A call to arms for disenfranchised and dissatisfied youth everywhere, My Generation has become The Who’s unofficial anthem and the song that most music lovers and fans will forever associate with the band.
It’s a full-throttle rock and roll anthem that’s built around a pure as the driven snow pop melody and at its heart has a timeless message that every teenager can relate to and understand.
4. Magic Bus
A back and forth catchier than the common cold power-pop anthem that details the interaction between a man begging to buy the “magic bus” from the driver, Magic Bus was a staple of The Who’s live set between ninety sixty-eight and nineteen seventy-six, but following the death of Keith Moon has rarely been played, live by the band.
I Can See For Miles was the only single on the band’s first concept record The Who Sell Out and to date is the band’s only top ten US single. It was, as fans have often noted, the song that helped The Who to break America and establish themselves as a force to be reckoned with.
6. I’m Free
Taken from the band’s nineteen sixty-nine concept album Tommy,I’m Free is a song about enlightenment and finding a sense of purpose when you previously had none.
A hugely successful single, the band often had trouble playing it live as drummer Keith Moon had difficulty playing the straightforward driving beat that the song is built around.
The second part of Tommy’s one-two knockout punch, Pinball Wizard is one of the only songs that’s been a constant part of The Who’s live set since it was recorded and released in nineteen sixty-nine.
A high-energy song that revolves around an immediately infectious chorus and guitar riff, Pinball Wizard was written and recorded in a single session, which proves that sometimes the best songs just appear fully formed out of the ether.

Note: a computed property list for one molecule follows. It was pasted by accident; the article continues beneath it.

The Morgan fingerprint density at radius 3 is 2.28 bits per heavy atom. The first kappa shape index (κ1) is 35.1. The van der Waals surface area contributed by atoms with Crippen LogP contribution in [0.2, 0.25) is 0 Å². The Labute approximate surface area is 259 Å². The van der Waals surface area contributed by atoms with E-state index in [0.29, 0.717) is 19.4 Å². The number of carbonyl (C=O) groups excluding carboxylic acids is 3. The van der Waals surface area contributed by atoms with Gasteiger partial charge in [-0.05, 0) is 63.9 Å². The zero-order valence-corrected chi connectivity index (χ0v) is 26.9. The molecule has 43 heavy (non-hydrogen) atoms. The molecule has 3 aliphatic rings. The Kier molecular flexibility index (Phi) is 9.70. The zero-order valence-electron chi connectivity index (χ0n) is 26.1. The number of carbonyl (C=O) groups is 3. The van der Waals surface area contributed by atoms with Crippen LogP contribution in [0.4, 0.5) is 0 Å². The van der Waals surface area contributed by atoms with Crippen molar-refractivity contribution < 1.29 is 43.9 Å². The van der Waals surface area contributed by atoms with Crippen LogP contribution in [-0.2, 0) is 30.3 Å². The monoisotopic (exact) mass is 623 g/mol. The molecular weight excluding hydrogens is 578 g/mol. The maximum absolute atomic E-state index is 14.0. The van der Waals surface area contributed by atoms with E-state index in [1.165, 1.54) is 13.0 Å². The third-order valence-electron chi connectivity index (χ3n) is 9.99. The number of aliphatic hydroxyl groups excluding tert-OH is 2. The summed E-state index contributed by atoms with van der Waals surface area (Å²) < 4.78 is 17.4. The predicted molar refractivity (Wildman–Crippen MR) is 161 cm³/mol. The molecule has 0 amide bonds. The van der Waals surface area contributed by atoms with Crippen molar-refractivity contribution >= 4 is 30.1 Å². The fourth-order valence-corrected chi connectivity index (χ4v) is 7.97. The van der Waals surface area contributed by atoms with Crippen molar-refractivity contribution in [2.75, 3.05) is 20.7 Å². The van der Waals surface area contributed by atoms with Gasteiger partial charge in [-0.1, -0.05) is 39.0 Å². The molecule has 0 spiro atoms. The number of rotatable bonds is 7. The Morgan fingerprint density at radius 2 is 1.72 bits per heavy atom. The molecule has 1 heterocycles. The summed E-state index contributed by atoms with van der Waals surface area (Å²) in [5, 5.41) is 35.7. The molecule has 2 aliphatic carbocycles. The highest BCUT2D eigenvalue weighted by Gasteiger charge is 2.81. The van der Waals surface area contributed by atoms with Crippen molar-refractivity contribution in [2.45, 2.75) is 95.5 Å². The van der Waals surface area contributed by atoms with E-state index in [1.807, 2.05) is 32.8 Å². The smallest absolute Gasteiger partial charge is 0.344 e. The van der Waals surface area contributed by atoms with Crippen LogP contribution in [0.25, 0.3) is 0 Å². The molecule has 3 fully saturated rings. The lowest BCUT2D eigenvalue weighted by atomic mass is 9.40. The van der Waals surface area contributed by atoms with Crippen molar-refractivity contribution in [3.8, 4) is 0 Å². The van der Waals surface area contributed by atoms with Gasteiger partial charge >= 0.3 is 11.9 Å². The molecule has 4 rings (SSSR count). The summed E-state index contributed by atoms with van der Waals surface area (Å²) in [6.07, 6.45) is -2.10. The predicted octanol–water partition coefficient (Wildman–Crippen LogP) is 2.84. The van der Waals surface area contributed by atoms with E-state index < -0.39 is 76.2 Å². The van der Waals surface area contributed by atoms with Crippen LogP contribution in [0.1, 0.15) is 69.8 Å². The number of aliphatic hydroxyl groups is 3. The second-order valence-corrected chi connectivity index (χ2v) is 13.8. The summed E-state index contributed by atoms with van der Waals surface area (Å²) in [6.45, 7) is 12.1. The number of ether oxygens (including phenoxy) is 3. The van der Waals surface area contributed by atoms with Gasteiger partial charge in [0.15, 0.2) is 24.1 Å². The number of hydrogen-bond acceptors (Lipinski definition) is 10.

8. The Real Me
Listen carefully, dive deep and you’ll hear the power behind the throne and the reason why this song burrows its way into your subconscious after only hearing it once. It isn’t Daltrey’s pleading, emotive vocal, Moon’s relentless jaw-dropping fills, or Townsend’s effortlessly powerful riffing.
It’s all about Entwhistle and the incredibly inventive, pounding bassline that hammers the song home and makes sure that once you’ve heard The Real Me, you’ll never forget it.
Some moments last forever, and 5:15 is Townsend’s tribute to the seemingly never-ending train journeys that too many of us remember being forced to take while we were younger.
Admittedly, in the song, the hero of the hour, and central protagonist on the record that 5:15 appears on Quadrophenia, Jimmy is high as a kite on amphetamines as he rides to meet his destiny in Brighton, but how clear-headed he might or might not be is irrelevant as the song is yet another example of Townsend’s ability to write the sort of tunes that bounce around inside your head for weeks and weeks after you’ve heard them.
10. Baba O’Riley
The opening song to the band’s magnum opus Who’s Next, Baba O’Riley is often mistakenly called Teenage Wasteland thanks to its chorus. Named to honor Townsend’s musical and philosophical heroes, the song was inspired by the aftermath of the band’s Isle Of Wight performance and the vision of the campground that burned itself into the memory of Townsend.